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Turning something useless into good architecture

Budding architect Adrian Lo Yee Cheung from Hong Kong has clinched first place in the region’s first tropical architecture student design competition with his ideas for transforming Hong Kong’s functional but unattractive concrete slopes into stunning and sustainable architectural feats.

Selected from  among the 59 entries received from seven Asian countries, Adrian’s design replaces a neglected, sloped section of a Hong Kong park with an environmentally and community-friendly green building that houses a youth hostel and café.

“I think the jury quite liked the idea of turning something useless into good architecture,” Adrian said in a phone interview.

There was much to like about the project. With his prophetic design - he completed the project in 2007 - Adrian somehow forecasted one of the recurring themes of last week’s green building conference where the award was given: green buildings need to be about more than efficiency; they need to take a holistic approach that combines the economic, social and environmental requirements of the setting.

University of Hong Kong’s Adrian Lo’s award-winning tropical green building design. Image: Adrian Lo

Adrian’s multi-storey structure doesn’t have escalators or elevators - or even outer walls for that matter. Walls would just block natural airflow and light, prohibiting the extensive planted areas in the building and running up electricity costs for artificial lighting and ventilation. Escalators and elevators have also been rejected in hopes of keeping energy use to an absolute minimum. Instead, bicycle-friendly ramps run throughout the structure, and low speed wind turbines perch atop the highest level.  The hostel units, made from sustainable construction materials, can be moved according to need.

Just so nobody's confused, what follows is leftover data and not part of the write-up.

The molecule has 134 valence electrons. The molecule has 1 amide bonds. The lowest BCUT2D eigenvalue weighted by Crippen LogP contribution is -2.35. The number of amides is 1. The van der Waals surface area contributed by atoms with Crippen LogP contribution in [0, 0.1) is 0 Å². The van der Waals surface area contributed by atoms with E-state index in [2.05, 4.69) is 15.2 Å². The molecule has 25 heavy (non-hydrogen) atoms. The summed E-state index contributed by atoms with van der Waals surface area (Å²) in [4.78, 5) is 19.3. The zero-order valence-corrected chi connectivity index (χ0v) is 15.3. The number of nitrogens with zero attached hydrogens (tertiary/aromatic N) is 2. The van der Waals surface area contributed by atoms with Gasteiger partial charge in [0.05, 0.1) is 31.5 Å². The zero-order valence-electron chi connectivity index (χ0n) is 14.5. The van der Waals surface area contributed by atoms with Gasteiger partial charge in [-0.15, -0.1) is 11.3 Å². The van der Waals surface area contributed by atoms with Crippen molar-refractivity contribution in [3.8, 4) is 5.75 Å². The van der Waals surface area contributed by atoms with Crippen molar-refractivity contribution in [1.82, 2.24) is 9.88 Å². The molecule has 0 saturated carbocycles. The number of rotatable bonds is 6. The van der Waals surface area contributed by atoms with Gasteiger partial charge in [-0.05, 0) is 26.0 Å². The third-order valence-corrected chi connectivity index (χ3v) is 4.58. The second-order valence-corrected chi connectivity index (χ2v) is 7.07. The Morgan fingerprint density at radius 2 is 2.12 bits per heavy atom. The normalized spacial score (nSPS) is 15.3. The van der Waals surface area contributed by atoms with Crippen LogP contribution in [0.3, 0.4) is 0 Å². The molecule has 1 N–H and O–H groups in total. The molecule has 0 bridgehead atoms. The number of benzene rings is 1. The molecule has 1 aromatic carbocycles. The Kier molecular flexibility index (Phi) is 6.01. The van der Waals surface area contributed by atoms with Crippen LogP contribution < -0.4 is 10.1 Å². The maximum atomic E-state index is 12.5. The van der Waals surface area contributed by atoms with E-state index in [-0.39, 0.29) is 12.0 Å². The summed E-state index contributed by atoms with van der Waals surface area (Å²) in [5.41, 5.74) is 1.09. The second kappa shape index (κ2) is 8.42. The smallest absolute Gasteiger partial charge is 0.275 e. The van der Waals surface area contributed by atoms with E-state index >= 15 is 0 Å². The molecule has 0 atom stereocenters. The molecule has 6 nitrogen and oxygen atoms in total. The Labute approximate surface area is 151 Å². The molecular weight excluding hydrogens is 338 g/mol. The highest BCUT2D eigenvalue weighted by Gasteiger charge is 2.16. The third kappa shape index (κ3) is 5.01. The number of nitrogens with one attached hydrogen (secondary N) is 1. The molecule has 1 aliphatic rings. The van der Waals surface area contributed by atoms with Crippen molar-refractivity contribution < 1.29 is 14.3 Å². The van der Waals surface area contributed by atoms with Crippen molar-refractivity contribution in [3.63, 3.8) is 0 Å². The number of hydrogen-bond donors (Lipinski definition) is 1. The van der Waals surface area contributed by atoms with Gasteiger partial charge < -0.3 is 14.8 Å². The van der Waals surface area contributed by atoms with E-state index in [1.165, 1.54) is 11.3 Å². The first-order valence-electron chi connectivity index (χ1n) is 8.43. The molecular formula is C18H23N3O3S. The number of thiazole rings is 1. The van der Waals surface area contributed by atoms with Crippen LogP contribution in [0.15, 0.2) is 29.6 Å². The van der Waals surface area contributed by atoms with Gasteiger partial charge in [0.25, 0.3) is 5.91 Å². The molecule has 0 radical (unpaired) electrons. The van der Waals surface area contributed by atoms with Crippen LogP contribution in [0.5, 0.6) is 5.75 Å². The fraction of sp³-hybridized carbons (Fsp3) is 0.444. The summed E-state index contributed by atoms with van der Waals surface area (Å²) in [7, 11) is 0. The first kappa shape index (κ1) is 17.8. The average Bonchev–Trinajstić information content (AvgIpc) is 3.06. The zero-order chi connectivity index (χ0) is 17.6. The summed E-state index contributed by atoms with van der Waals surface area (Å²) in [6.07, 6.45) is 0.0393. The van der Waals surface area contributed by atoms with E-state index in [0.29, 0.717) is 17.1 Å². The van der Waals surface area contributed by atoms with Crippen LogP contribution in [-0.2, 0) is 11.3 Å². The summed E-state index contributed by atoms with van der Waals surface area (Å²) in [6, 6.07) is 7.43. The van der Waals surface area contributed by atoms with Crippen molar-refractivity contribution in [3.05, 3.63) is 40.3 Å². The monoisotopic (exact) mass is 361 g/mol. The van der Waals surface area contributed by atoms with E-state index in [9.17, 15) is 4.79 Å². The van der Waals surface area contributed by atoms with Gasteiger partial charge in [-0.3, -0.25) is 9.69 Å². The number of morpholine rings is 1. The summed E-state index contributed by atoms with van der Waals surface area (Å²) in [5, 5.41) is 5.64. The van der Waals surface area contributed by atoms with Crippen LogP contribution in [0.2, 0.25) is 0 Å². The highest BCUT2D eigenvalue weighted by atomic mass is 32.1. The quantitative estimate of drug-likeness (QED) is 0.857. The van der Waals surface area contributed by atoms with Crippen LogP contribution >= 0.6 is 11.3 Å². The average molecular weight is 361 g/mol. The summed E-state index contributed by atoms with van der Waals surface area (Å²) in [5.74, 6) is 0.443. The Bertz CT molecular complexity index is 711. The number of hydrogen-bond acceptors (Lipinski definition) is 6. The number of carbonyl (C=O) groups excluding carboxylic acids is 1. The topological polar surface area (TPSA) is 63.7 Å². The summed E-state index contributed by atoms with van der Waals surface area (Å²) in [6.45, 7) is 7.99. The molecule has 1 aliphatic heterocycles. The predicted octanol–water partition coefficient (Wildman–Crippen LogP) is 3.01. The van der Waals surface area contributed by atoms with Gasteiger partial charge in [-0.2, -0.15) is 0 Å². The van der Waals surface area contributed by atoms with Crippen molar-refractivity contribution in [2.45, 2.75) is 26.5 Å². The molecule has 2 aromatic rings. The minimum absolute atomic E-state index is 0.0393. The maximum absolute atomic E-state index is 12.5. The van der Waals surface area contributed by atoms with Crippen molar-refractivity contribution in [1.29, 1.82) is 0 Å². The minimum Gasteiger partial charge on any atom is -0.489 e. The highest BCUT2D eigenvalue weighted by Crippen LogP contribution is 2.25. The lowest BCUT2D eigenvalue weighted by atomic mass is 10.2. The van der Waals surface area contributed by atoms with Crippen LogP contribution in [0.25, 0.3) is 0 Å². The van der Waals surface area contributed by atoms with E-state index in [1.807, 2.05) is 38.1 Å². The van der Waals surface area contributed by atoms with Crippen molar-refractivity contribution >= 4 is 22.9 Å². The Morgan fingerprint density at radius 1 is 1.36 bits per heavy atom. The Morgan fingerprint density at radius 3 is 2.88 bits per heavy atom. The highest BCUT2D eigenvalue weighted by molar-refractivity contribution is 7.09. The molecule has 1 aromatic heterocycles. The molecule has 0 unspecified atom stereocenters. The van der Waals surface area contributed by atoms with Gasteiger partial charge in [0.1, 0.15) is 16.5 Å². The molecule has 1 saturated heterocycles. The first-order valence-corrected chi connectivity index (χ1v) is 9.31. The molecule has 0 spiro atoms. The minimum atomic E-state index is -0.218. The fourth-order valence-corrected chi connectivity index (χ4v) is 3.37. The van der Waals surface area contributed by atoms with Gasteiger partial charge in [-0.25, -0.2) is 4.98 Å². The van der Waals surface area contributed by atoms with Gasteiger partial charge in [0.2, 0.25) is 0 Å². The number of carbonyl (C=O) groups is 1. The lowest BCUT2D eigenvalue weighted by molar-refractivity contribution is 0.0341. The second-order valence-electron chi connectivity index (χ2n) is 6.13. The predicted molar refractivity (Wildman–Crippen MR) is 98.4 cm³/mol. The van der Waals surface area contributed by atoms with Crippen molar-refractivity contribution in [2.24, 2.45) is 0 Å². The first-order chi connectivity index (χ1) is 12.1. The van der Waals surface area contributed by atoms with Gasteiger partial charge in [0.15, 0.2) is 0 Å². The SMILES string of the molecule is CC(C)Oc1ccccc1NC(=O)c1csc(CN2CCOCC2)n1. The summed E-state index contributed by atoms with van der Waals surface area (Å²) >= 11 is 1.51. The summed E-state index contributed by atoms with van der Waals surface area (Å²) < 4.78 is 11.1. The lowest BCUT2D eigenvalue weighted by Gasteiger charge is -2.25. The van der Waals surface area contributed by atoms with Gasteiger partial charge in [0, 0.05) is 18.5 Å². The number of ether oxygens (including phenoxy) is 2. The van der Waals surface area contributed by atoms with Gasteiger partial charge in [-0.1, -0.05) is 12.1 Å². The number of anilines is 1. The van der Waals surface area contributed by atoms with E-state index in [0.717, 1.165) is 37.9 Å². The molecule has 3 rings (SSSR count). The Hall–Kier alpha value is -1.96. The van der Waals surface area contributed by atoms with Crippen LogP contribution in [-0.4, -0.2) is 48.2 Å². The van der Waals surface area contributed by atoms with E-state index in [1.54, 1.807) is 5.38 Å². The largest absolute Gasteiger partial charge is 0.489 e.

Adrian defines the overall effect as ‘a hybrid, loosely defined and flexible architecture’ designed to promote community interaction and meld with the natural environment.

Through his design philosophy, called “Archiotope” after the term biotope used for the elements that make up a contained living community, the 26 year old architect from the University of Hong Kong plans to promote the idea of viewing architecture as an extension of its natural setting.

The natural setting in this case, contains a number of picturesque tropical trees called banyan trees. In his project, Adrian has preserved as many of the banyan trees as possible, working them into the design. The reason, he said, was that he believes architecture should increase, rather than decrease, the overall green content of the park.

His approach seems to have worked.

Judges at last week’s inaugural International Green Building Conference Tropical Architecture Design Competition in Singapore sent him home with a S$3,000 prize and a prestigious award to add to his resume.

The award competition, organised by Singapore’s Building and Construction Authority, the Singapore Institute of Architects and the Singapore Green Building Council, was part of the International Green Building Conference 2011 held during Singapore Green Building Week. The competition was open to students from undergraduate or post-graduate architecture and building design programmes.

The other winning entries, judged by a panel of experts for a combination of creativity, environmental sustainability and feasibility, were from Singapore, Malaysia and India.’s coverage of the International Green Building Conference 2011 is brought to you by City Developments Limited (CDL).

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